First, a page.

Taxi: Montreal, it is said, has too many taxis. It is easy to hail one on the street. There is even a new all-electric taxi company, Teo, with an app. Go to

Follow one indulgence with another and have lunch at neighbourhood favourite Les 400 Coups ( The talented young chef serves up Quebec terroir cuisine such as bison collar with winter carrots and black apple puree.


In Old Montreal, there are plenty of transport options. Bixis are graband-go bicycles at stands around the city. Ride all day for five Canadian dollars (S$5.20) and drop it off at another Bixi location.

But Montreal's most famous transport is its Metro. Each of its 68 stations is designed by a different architect and many feature the art of well-known Montrealers.

If you ride the Metro ( from Old Montreal to the Place des Arts complex of arts spaces, you will see one of the subway's most vaunted artworks, Frederic Back's music-themed stained glass mural. It is a perfect introduction to your next district, Quartier des Spectacles (, the entertainment neighbourhood.

This 1 sq km of downtown Montreal has more than 80 galleries and performance spaces, where you might see anything from a poetry slam to a symphony.

Nights in the area are especially interesting because this dark, cold northern city takes the art of light seriously. Even the city's major bridge is being permanently outfitted with several thousand lights which will change colour and rhythm with the weather and traffic.

Quartier des Spectacles is a bit like Singapore's i Light Marina Bay festival, but on steroids. Buildings are illuminated in all seasons and the area is home to festivals of light, film, theatre, comedy, circus, dance and music.

In Montreal, restaurants abound, from the offbeat mom-and-pop style to the celebrity chef genre.

Zebulon Perron, Montreal's restaurant design darling, tries to explain this overabundance of eateries.

"There's this thing we love about being in public, hanging out," he says over coffee. The chefs and food can be the highest quality, but "we don't go for gilded places. Everything is casual and often pretty quirky".

Take, for example, his latest design, Montreal Plaza ( There, well-known chef Charles-Antoine Crete holds court in an establishment with an in-restaurant greenhouse, a small stop-motion studio and random objects such as a spinning upsidedown dollhouse hanging from the ceiling. "The chef is brilliant and the restaurant is a canvas for his nuttiness," Perron says, laughing.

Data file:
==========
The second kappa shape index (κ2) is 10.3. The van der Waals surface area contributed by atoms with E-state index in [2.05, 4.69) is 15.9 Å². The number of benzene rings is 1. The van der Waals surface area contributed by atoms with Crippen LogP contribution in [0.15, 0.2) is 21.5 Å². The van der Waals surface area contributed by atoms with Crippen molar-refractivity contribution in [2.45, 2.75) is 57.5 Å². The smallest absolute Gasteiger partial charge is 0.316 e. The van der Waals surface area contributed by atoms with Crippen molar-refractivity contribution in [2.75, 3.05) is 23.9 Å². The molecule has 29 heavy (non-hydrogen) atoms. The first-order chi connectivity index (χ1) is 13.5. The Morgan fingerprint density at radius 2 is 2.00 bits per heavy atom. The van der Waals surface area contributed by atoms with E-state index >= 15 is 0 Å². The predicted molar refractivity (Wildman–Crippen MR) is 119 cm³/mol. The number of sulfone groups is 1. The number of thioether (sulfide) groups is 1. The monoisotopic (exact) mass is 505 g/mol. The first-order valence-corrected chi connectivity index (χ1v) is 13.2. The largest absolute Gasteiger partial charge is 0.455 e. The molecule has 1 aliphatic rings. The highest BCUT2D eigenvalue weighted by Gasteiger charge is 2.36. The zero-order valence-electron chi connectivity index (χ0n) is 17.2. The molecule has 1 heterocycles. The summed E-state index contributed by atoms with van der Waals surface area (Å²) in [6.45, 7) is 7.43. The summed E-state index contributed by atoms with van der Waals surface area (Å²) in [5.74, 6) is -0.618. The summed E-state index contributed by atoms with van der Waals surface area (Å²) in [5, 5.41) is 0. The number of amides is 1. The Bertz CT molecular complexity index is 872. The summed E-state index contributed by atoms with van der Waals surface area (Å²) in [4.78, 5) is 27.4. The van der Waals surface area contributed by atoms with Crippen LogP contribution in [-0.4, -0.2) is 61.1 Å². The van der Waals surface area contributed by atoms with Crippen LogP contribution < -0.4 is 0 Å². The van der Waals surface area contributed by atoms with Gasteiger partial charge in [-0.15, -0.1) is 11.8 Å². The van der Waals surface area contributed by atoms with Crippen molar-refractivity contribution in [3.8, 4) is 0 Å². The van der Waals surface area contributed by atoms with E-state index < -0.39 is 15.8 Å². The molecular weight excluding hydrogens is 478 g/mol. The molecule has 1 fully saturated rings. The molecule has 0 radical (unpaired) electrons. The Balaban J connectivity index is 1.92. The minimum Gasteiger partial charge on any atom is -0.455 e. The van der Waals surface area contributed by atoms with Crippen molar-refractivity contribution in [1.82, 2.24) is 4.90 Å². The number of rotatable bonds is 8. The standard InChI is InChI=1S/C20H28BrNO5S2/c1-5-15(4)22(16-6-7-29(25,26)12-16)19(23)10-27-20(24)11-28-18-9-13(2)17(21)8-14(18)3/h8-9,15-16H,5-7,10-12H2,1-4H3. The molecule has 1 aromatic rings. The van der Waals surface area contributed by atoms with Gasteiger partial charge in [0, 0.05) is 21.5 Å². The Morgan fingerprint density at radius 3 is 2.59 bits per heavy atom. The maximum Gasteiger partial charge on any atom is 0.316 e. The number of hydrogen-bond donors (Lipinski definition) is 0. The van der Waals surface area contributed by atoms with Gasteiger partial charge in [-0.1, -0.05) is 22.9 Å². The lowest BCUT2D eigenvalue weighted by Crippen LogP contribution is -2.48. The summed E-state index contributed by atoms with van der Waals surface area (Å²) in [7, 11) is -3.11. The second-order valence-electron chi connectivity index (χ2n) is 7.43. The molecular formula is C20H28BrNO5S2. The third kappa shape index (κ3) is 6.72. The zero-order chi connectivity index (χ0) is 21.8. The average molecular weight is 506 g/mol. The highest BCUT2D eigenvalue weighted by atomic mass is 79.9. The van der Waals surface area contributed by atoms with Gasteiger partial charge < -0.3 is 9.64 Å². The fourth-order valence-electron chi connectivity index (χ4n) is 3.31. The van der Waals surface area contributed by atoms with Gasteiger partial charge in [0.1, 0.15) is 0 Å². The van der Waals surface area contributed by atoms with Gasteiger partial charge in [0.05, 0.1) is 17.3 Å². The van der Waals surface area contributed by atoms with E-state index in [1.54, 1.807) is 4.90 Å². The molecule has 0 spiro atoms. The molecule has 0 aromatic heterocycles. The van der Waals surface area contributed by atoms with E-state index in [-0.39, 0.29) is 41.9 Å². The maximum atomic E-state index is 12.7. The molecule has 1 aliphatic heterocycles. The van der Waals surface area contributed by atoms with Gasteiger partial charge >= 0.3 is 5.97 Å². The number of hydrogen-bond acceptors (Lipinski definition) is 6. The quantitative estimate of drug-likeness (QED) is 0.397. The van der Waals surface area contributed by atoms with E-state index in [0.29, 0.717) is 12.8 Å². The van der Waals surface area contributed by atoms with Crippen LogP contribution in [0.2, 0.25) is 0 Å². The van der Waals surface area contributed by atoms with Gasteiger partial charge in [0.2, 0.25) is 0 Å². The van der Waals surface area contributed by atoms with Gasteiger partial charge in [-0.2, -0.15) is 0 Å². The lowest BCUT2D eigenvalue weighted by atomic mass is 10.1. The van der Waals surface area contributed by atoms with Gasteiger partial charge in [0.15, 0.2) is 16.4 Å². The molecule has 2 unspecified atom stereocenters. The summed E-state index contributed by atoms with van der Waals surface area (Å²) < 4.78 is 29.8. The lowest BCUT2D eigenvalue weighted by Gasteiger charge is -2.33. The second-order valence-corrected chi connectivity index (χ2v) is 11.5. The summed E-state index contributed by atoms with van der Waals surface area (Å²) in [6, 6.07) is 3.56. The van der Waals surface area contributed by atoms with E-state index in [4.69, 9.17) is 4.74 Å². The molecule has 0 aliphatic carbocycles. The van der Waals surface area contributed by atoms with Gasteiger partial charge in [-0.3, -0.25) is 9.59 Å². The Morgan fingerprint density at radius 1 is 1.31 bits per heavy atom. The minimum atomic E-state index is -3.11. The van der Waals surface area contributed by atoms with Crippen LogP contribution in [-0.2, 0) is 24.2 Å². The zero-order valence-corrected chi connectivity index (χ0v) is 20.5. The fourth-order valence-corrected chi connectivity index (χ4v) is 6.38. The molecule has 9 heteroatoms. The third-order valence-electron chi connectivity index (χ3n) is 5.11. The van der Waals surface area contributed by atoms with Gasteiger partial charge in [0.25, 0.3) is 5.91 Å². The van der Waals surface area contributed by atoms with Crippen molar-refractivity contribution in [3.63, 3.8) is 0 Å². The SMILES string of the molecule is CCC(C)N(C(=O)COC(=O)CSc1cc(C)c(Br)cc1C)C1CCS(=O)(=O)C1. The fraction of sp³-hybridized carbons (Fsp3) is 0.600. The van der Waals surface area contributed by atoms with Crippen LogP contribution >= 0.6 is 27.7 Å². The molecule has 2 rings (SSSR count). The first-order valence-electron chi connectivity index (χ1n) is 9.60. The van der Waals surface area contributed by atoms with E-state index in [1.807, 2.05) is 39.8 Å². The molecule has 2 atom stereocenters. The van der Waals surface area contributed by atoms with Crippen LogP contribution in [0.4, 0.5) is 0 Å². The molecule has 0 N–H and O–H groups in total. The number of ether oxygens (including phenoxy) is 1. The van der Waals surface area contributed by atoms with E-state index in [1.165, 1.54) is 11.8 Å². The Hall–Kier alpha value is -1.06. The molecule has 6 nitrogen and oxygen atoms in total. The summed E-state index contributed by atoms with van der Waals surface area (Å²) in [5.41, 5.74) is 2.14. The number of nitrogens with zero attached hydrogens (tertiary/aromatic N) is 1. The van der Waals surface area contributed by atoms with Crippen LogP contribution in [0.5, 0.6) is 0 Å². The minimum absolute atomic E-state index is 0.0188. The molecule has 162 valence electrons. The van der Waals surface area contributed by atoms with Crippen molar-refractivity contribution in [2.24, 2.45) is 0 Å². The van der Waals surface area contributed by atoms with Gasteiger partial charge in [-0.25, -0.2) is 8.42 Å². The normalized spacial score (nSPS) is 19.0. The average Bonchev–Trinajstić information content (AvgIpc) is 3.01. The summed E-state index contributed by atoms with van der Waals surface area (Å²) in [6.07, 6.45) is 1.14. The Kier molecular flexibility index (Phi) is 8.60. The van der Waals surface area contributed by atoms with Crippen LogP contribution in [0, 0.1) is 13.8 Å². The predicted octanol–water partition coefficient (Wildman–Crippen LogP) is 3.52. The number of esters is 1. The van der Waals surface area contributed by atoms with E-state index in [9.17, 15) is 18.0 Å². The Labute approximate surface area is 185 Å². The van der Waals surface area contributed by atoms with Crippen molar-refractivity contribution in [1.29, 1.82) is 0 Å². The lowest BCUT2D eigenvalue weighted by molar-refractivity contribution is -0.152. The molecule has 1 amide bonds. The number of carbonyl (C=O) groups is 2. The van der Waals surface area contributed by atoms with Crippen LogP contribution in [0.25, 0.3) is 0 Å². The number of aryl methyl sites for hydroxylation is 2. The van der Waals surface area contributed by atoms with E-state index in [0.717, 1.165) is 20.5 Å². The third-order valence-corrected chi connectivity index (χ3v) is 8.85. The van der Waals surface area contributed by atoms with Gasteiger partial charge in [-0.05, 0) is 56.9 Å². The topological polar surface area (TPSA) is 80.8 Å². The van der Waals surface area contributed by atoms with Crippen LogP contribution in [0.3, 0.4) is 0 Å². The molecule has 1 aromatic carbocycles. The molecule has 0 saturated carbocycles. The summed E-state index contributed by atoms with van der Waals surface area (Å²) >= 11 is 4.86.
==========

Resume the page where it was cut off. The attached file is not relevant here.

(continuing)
From Quartier des Spectacles, it is an easy walk to Sherbrooke Street, some of the more established galleries and the splendid Montreal Museum of Fine Arts ( Do not, however, miss the under-the-radar Redpath Museum ( for a look at weird stones, bones and remnants of plesiosaurs and ichthyosaurs.

Sherbrooke Street, once called the Golden Mile, was the exclusive turf of the 19th-century 1 per cent and is still lined with period buildings. One of those, Ritz-Carlton Montreal (, is a perfect place to set up camp. Not just for the luxury, but for its history too.

Housed in a Neo-Classical palazzo style building, the majestic hotel opened in 1912. Its recent renovation preserved much of its classic glamour, so a visit is a chance to time-travel to an elegant period of Montreal's history.

From here, it is easy to make your way to even more eccentric districts.

Le Village, close to downtown, is where you will find Montreal's weird version of pub darts at Rage (, an axethrowing venue, a uniquely Quebec woodsman-style pastime.

Urban explorers might venture east to Hochelaga-Maisonneuve for the Insectarium (, North America's largest collection of creepy crawlies. A most curious neighbourhood within a neighbourhood (St Michel) is Cite des Arts du Cirque. This Circus City complex is the headquarters of Cirque du Soleil, Ecole nationale de cirque (The National Circus School) and Tohu (, Montreal's circus arts performance centre. At Tohu, there is almost always some sort of performance in this circus-happy district.

A love of performance and spectacle permeates the city in ad hoc ways too. There are musicians in the Metro, and on street corners and in parks there are colourfully painted public pianos for musical passers-by.

In warm weather, there is the city's most delightfully chaotic event, the Tam-Tams. It is a weekly outdoor drumming party in Parc du Mont-Royal. The impromptu gathering, which began about 30 years ago, attracts percussionists and Montrealers who just want to dance.